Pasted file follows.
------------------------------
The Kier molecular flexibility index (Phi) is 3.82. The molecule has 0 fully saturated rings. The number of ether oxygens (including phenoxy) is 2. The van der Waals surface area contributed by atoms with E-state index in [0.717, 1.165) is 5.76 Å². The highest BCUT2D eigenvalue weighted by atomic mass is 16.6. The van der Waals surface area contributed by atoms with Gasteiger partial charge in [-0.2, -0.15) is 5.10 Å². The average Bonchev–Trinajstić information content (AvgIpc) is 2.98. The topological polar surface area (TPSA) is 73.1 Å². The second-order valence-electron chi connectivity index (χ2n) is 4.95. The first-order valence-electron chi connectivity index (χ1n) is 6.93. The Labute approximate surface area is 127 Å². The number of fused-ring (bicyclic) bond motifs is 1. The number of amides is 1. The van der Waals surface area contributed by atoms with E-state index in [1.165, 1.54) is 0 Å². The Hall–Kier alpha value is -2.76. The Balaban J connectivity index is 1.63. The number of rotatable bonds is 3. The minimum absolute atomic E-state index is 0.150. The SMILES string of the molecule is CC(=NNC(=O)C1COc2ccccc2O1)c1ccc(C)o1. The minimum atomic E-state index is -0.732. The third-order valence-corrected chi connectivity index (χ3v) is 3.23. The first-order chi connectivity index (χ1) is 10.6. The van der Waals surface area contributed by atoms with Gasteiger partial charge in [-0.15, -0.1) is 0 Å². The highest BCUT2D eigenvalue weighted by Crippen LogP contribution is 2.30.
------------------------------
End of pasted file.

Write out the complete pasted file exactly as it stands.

The Kier molecular flexibility index (Phi) is 3.82. The molecule has 0 fully saturated rings. The number of ether oxygens (including phenoxy) is 2. The van der Waals surface area contributed by atoms with E-state index in [0.717, 1.165) is 5.76 Å². The highest BCUT2D eigenvalue weighted by atomic mass is 16.6. The van der Waals surface area contributed by atoms with Gasteiger partial charge in [-0.2, -0.15) is 5.10 Å². The average Bonchev–Trinajstić information content (AvgIpc) is 2.98. The topological polar surface area (TPSA) is 73.1 Å². The second-order valence-electron chi connectivity index (χ2n) is 4.95. The first-order valence-electron chi connectivity index (χ1n) is 6.93. The Labute approximate surface area is 127 Å². The number of fused-ring (bicyclic) bond motifs is 1. The number of amides is 1. The van der Waals surface area contributed by atoms with E-state index in [1.165, 1.54) is 0 Å². The Hall–Kier alpha value is -2.76. The Balaban J connectivity index is 1.63. The number of rotatable bonds is 3. The minimum absolute atomic E-state index is 0.150. The SMILES string of the molecule is CC(=NNC(=O)C1COc2ccccc2O1)c1ccc(C)o1. The minimum atomic E-state index is -0.732. The third-order valence-corrected chi connectivity index (χ3v) is 3.23. The first-order chi connectivity index (χ1) is 10.6. The van der Waals surface area contributed by atoms with Gasteiger partial charge in [-0.15, -0.1) is 0 Å². The highest BCUT2D eigenvalue weighted by Crippen LogP contribution is 2.30.